Although the “average” child has mastered the basic structures of sentences by age 5, children still need to learn the more complex structures that will require more demanding processing.  The question we need to ask is how they will learn these sentence structures in order to process them efficiently and effectively.  This does not mean that we should focus on directly teaching “grammar” to young children as a basis for reading.  Young children (preschool through primary grades) learn language skill through meaningful contexts.   Sentences become meaningful to children when we focus on the “functions” of sentences, part 3 of our “sentence” topic.


* * *  

Wednesday, April 19, 2017

Let's Try "Sentence" Structure Again

From the original blogpost about  Sentnences - Sentence Structure
"Dialogue About Language, Literacy, and Learning" Blog for April 17, 2014   Part 1 of 3

Sentences (Part 1 of 3)

“Sentence” is the next unit (Sound-Word-Sentence-Discourse) of oral language that provides a basis for learning to read and reading to learn.  Developmentally, the “average” child begins to put words together to form “sentences” by age 2.  What do children know about sentences as they begin to put them together?  They don’t know the names of the parts of speech that make up sentences (nouns, verbs, adverbs, etc., or the role of those in sentences as subjects, objects…etc.), but they do learn that there are certain kinds of words that go together (nouns and verbs, nouns and adjectives, verbs and adverbs).  As they continue to develop, their sentences grow longer and more complex. 

I am going to write about sentences in terms of three dimensions:  structure, process(ing) and function.  I’m going to begin with structure because structure (form/grammar) is often the way sentences are approached in school. 


A few sites are helpful.  First is a chapter on Language Development by Amanda C. Brandone, Sara J. Salkind, Roberta Michnick Golinkoff, U. of Delaware and  Kathy Hirsh-Pasek, Temple University
On Language Development.  (It was not clear from the link which book contained this chapter)   In this chapter, the authors use content, form, and use as their framework for discussing language development.  They write:

To better address typical and atypical language development as well as strategies of prevention and intervention, the five structural components of language-- phonology, semantics, syntax, morphology, and pragmatics--. may be simplified into three essential aspects of communication: content, form, and use (Bloom & Lahey, 1978). Content refers to the semantics of language—the concepts and ideas that are encoded in words. Form is the way in which meaning is represented, including speech, sign language, and writing. In the context of spoken language, form encompasses phonology, morphology, and syntax. Finally, use refers to the function of language in context. Although each of these aspects of language can be identified separately, they are inherently interconnected elements in communication (Bloom & Lahey). Language problems may arise when there is a disruption within anyone component of the model or in their integration. The following sections consider the typical development of each of these aspects of language.”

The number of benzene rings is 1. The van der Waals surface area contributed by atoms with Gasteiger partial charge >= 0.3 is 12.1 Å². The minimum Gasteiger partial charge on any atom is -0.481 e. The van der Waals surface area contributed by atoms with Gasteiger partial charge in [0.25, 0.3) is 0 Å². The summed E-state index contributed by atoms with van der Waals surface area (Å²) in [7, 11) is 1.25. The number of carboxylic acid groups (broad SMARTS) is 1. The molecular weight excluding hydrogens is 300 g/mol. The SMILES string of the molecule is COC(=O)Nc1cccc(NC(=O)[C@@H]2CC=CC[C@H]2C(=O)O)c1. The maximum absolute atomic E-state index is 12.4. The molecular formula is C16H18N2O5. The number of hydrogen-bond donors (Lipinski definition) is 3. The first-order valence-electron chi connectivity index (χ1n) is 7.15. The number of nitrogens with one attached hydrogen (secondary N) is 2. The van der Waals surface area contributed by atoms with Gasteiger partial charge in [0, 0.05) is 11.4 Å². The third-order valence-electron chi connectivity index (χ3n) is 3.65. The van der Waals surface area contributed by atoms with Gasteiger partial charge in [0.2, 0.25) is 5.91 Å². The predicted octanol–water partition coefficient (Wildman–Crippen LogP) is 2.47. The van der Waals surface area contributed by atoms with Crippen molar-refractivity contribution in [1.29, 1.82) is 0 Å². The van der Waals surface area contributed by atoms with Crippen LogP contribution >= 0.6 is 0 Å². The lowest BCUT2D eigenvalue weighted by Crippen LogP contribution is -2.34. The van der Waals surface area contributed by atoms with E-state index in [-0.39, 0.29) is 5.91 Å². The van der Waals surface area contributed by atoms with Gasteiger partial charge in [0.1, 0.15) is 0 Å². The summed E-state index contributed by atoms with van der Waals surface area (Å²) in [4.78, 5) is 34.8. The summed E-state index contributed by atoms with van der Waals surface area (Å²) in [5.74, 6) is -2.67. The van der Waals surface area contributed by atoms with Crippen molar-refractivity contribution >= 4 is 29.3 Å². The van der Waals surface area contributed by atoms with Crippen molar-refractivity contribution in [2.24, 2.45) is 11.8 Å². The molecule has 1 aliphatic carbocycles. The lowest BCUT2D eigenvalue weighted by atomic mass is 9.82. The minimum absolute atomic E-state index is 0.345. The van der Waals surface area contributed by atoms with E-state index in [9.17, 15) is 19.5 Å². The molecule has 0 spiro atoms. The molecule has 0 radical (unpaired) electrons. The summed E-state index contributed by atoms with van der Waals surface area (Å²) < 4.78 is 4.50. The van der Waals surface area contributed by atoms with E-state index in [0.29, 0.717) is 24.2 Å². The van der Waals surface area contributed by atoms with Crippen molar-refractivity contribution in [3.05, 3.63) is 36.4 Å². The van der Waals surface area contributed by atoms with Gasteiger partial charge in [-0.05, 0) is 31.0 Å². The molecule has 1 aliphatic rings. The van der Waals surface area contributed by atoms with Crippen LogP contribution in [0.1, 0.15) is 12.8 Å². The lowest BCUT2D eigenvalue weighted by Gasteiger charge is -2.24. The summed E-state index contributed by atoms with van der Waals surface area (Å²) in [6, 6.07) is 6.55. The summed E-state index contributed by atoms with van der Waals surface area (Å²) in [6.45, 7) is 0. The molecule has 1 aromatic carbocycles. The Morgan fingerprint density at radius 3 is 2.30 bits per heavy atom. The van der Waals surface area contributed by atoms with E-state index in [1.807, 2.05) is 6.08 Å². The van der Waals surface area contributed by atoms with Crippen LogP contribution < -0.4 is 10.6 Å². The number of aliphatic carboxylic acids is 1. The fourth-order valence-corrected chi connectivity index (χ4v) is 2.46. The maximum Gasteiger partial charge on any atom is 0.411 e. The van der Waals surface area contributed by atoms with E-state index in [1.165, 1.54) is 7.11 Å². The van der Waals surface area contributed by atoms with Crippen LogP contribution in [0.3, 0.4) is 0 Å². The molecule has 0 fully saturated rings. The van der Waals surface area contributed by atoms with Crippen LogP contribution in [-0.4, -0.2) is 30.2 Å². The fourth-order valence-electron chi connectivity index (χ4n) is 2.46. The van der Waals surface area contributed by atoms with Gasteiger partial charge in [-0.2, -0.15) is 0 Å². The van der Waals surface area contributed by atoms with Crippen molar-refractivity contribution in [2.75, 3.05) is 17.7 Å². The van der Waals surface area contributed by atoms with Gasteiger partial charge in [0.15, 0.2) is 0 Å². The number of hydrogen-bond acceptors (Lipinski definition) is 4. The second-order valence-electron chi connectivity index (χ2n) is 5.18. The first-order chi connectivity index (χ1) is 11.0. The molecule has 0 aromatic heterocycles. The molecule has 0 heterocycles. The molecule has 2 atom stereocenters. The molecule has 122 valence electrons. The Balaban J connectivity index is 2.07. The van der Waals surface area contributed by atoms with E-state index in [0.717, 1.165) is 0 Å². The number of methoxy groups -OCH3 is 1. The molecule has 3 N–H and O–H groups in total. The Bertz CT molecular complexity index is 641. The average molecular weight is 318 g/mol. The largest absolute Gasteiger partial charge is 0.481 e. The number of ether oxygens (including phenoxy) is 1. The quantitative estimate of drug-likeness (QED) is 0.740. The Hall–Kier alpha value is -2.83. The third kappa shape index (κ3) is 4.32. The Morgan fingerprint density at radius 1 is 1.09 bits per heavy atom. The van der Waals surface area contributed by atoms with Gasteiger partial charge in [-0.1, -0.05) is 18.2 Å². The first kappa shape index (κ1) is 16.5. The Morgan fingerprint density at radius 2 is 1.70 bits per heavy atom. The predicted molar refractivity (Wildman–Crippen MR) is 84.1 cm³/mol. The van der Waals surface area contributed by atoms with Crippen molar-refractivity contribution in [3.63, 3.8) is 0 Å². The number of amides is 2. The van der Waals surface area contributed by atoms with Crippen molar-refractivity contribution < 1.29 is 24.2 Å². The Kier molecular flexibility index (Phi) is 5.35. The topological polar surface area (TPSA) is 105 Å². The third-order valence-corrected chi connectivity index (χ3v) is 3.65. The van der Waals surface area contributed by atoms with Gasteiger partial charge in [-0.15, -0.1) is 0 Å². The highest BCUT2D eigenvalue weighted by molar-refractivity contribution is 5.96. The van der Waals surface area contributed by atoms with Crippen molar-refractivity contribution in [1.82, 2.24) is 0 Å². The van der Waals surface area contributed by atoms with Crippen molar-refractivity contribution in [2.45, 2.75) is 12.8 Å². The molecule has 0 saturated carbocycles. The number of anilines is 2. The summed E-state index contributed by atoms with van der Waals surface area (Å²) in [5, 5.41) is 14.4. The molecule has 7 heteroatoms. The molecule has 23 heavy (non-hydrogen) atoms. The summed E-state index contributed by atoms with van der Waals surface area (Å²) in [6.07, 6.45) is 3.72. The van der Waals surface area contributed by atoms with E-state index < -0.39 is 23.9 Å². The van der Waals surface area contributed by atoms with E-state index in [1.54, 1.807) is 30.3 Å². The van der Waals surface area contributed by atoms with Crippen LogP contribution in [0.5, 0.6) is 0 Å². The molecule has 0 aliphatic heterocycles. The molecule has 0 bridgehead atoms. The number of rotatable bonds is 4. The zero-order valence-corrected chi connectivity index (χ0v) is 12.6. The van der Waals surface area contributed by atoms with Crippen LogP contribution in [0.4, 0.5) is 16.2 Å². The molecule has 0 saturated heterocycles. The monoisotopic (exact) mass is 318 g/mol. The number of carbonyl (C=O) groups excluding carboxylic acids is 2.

Language Development
This link shows overall language development, but there are several references to the development of sentences:

“The next crucial milestone in the development of language form occurs when the child discovers that rule-based combinations of words actually express more than the meaning of any of the individual words. For example,
by 17 months children are able to discriminate between ‘‘Cookie Monster is tickling Big Bird’’ and ‘‘Big Bird is tickling Cookie Monster’’ (Hirsh-Pasek  & Golinkoff,1996). Comprehension of these rule-based combinations comes prior to production using these rules. Children begin to combine words into two-word utterances (e.g., ‘‘car go’’ and ‘‘more juice’’) between 18 and 24 months. These early word combinations express meaningful relationships yet tend to be missing function words (the, a), auxiliary verbs (am, is, has), and the bound morphemes that mark plural (s), possessive (-’s), or tense (-ing,-ed). As children learn to combine words into longer sequences, they add the function words and bound morphemes that were absent from their first…”

Their Milestone charts show language development of content, form, and use.  Note here the reference to syntax/sentence development across charts.